Esta guía propone un enfoque basado en los derechos humanos para las desigualdades relativas al acceso y la participación de las y los estudiantes en la educación superior. El replanteamiento del análisis de la educación a través de la lente de los derechos humanos contrasta fuertemente con la visión reducida de la educación como generadora de capital humano.

El seguimiento de los derechos humanos es útil para abordar las desigualdades y las discriminaciones en el acceso y la participación en la educación superior porque permite evaluar la realización del derecho a la educación en un contexto determinado, así como las lagunas en la legislación y las políticas que protegen este derecho. El seguimiento le ayudará a identificar e investigar el grado de realización del derecho a la educación superior, especialmente en lo que respecta a la obligación de los Estados de proporcionar un acceso igualitario, en función de la capacidad, sin discriminación. En última instancia, el seguimiento del derecho a la educación superior le proporcionará el análisis jurídico y fáctico que le permitirá responsabilizar a los Estados en caso de privaciones y violaciones del derecho a la educación superior.

 

 

ENGLISH

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Higher education is part of the right to education, protected under international human rights law. This means that states have the obligation to protect respect and fulfil the right to higher education and that there are ways to hold them accountable for violations or deprivations of the right to higher education.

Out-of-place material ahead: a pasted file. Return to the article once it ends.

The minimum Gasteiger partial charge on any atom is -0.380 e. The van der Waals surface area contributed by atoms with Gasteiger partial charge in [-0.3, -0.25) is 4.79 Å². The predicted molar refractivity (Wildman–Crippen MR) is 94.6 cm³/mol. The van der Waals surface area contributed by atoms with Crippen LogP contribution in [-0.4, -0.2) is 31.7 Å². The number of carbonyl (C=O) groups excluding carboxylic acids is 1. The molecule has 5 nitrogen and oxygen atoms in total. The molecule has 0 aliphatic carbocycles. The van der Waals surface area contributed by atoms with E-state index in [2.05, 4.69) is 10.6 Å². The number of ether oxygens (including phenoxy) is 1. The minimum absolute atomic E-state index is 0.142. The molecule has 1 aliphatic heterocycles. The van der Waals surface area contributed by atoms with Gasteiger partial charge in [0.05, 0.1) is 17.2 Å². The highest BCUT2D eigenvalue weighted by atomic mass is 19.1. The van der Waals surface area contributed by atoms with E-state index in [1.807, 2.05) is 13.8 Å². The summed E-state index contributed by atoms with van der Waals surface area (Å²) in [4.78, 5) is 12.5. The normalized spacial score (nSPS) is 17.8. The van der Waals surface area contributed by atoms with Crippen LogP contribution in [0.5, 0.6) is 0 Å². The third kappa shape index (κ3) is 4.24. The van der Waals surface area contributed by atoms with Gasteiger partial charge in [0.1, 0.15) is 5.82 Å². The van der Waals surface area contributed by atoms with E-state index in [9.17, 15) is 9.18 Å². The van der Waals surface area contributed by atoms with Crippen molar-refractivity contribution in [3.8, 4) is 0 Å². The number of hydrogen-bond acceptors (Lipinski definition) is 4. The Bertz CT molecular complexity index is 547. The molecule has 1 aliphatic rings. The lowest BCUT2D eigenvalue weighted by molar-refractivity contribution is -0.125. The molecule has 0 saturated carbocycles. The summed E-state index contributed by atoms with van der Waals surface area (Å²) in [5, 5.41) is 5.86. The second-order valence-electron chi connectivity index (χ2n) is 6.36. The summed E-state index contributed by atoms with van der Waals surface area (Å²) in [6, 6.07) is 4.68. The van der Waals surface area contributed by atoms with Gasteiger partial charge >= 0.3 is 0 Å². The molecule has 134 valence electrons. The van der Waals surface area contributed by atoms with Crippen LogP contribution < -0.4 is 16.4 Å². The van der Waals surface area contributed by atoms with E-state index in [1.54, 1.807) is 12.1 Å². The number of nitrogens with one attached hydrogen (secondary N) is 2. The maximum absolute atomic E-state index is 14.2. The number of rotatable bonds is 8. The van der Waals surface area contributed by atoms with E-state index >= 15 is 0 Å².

However, despite a comprehensive international legal framework ensuring the right to higher education without any discrimination and a wide political commitment to promote inclusion in higher education, important inequalities persist, both in terms of access to higher education and of access to the most socially rewarding degrees and programmes. Issues such as privatisation of higher education and rising tuition fees represent a threat to equal access and participation in higher education, especially in contexts where structural social inequalities - such as class, gender, or territorial inequalities - persevere. Moreover, certain groups - such as ethnic, racial, and religious minorities as well as migrants, refugees, or asylum seekers - are still widely underrepresented in higher education if compared to their proportion in the population as a whole.